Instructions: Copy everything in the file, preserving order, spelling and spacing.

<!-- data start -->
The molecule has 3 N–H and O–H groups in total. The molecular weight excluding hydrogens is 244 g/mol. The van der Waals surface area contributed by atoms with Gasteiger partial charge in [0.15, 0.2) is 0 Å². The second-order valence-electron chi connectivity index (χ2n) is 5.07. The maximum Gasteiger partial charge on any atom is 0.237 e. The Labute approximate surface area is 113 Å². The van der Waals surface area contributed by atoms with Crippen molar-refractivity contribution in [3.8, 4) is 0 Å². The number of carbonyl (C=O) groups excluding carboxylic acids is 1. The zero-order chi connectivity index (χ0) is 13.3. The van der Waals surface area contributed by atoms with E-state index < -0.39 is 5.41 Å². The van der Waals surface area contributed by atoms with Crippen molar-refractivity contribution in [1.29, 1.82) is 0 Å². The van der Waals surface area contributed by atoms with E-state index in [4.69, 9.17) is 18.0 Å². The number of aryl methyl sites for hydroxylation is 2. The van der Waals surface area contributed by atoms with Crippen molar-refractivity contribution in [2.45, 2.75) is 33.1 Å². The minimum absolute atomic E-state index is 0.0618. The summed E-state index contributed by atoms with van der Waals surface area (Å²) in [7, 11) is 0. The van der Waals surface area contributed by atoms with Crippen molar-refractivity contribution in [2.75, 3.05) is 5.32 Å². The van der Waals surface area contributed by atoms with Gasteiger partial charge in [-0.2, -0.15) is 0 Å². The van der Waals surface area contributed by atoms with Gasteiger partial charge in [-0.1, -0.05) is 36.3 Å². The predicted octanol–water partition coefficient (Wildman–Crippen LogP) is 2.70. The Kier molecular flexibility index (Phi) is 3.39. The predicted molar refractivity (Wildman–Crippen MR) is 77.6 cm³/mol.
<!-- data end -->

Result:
The molecule has 3 N–H and O–H groups in total. The molecular weight excluding hydrogens is 244 g/mol. The van der Waals surface area contributed by atoms with Gasteiger partial charge in [0.15, 0.2) is 0 Å². The second-order valence-electron chi connectivity index (χ2n) is 5.07. The maximum Gasteiger partial charge on any atom is 0.237 e. The Labute approximate surface area is 113 Å². The van der Waals surface area contributed by atoms with Crippen molar-refractivity contribution in [3.8, 4) is 0 Å². The number of carbonyl (C=O) groups excluding carboxylic acids is 1. The zero-order chi connectivity index (χ0) is 13.3. The van der Waals surface area contributed by atoms with E-state index < -0.39 is 5.41 Å². The van der Waals surface area contributed by atoms with Crippen molar-refractivity contribution in [1.29, 1.82) is 0 Å². The van der Waals surface area contributed by atoms with E-state index in [4.69, 9.17) is 18.0 Å². The number of aryl methyl sites for hydroxylation is 2. The van der Waals surface area contributed by atoms with Crippen molar-refractivity contribution in [2.45, 2.75) is 33.1 Å². The minimum absolute atomic E-state index is 0.0618. The summed E-state index contributed by atoms with van der Waals surface area (Å²) in [7, 11) is 0. The van der Waals surface area contributed by atoms with Crippen molar-refractivity contribution in [2.75, 3.05) is 5.32 Å². The van der Waals surface area contributed by atoms with Gasteiger partial charge in [-0.2, -0.15) is 0 Å². The van der Waals surface area contributed by atoms with Gasteiger partial charge in [-0.1, -0.05) is 36.3 Å². The predicted octanol–water partition coefficient (Wildman–Crippen LogP) is 2.70. The Kier molecular flexibility index (Phi) is 3.39. The predicted molar refractivity (Wildman–Crippen MR) is 77.6 cm³/mol.